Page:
1 edition published in 2004 in English and held by 1 WorldCat member library worldwide

Applying meta-theory to achieve generalisability and precision in personality science by Yuichi Shoda( )

1 edition published in 2006 in English and held by 1 WorldCat member library worldwide

Person X situation interactionism in self-encoding (I am ... when ...) : implications for affect regulation and social information processing by Yuichi Shoda( )

1 edition published in 2001 in English and held by 1 WorldCat member library worldwide

Who is like a scientist? a self-prototype matching approach to women's underrepresentation in STEM Fields by Martin E Ryan( )

1 edition published in 2014 in English and held by 1 WorldCat member library worldwide

Why are women approaching parity in some science, technology, engineering, and math (STEM) majors but still lagging behind in others? I construct a multidimensional scaling map to understand which clusters of majors appear most unattractive to female students, and found that fields seen as scientific rather than cultural and as related to artificial kinds rather than nature were seen as least interesting by women. I then investigated the stereotypes which make those majors seem unappealing. I approach this from a self-prototype matching context, meaning that I predicted that participants would be most interested in majors whose stereotypes matched their self-image. A multi-level model was employed to examine the within-subjects patterns of response to various majors given stereotypes about those majors. Participants did in fact prefer majors whose stereotypes were similar to their self-stereotypes, and this tendency mediated gender differences in interest. In particular, stereotypes about agency, communion, and technological or "geeky" recreational interests were strong mediators. I also examined the consistency across subjects of these effects. Some stereotypes (such as agency) were high-consensus, meaning that subjects consistently took them into account, expressing more interest in majors that were similar to them in those stereotypes and less in majors which were not. Others (such as sociability) were low-consensus, meaning that some subjects took them into account very strongly and others very weakly. Taken together, these results suggest that researchers studying stereotypes should expect the effects of those stereotypes to vary between subjects, and to depend particularly on those subjects' self-perception. Researchers studying the low-consensus stereotypes here should be particularly aware of this possibility, but all should take into account that the same intervention may have opposite effects for participants with opposite self-ratings. This dissertation advocates for interventions which emphasize the diversity of STEM fields and suggest that more than one prototypical class of student can succeed in them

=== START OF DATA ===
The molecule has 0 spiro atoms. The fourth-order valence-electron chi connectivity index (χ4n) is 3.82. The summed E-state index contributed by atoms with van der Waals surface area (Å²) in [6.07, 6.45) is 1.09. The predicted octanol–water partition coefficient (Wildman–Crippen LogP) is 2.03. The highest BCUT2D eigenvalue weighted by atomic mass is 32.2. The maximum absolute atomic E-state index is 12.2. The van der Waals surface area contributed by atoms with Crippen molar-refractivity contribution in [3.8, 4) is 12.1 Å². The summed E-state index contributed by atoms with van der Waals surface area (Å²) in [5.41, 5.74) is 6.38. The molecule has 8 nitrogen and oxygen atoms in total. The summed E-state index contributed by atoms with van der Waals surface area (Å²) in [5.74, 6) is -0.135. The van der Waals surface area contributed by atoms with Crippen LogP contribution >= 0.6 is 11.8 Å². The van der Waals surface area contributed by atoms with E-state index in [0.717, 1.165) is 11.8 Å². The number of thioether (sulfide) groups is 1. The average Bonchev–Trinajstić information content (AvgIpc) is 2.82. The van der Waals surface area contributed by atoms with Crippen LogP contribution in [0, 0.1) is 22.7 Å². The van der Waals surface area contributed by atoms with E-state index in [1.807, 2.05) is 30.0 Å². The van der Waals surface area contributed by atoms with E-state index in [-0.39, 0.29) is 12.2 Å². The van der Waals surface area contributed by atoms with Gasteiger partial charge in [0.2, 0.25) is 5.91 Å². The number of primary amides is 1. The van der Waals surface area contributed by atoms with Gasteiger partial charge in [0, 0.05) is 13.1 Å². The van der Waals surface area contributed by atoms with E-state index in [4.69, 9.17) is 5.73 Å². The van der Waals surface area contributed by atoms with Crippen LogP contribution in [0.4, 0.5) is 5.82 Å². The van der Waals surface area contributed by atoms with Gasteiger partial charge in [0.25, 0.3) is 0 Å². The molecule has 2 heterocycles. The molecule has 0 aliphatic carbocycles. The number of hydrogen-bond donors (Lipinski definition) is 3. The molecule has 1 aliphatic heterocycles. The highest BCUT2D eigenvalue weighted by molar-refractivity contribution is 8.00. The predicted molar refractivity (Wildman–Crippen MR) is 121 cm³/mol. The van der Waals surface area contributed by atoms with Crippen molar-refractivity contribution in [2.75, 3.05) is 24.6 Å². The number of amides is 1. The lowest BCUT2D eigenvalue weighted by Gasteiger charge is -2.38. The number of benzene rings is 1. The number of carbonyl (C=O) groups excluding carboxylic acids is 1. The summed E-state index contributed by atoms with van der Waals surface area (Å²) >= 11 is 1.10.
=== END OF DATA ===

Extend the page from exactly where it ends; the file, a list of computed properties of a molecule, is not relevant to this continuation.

Constraints on Generality (COG): A Proposed Addition to All Empirical Papers( )

in English and held by 1 WorldCat member library worldwide

Psychological scientists draw inferences about populations based on samples—of people, situations, and stimuli—from those populations. Yet, few papers identify their target populations, and even fewer justify how or why the tested samples are representative of broader populations. A cumulative science depends on accurately characterizing the generality of findings, but current publishing standards do not require authors to constrain their inferences, leaving readers to assume the broadest possible generalizations. We propose that the discussion section of all primary research articles specify Constraints on Generality (i.e., a “COG” statement) that identify and justify target populations for the reported findings. Explicitly defining the target populations will help other researchers to sample from the same populations when conducting a direct replication, and it could encourage follow-up studies that test the boundary conditions of the original finding. Universal adoption of COG statements would change publishing incentives to favor a more cumulative science
The role of strategic attention deployment in development of self-regulation : predicting preschoolers' delay of gratification from mother-toddler interactions by Anita Sethi( )

1 edition published in 2000 in English and held by 1 WorldCat member library worldwide


1 edition published in 1998 in Undetermined and held by 0 WorldCat member libraries worldwide

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Persons in context : building a science of the individual
The coherence of personality : social-cognitive bases of consistency, variability, and organizationIntroduction to personality : toward an integration
Alternative Names
Shoda, Yuichi

Yuichi Shoda.

Yuichi Shoda japanischer Psychologe im Bereich der Persönlichkeitstheorie

Yuichi Shoda Japans psycholoog

Yuichi Shoda Psychologist

ショウダ, ユウイチ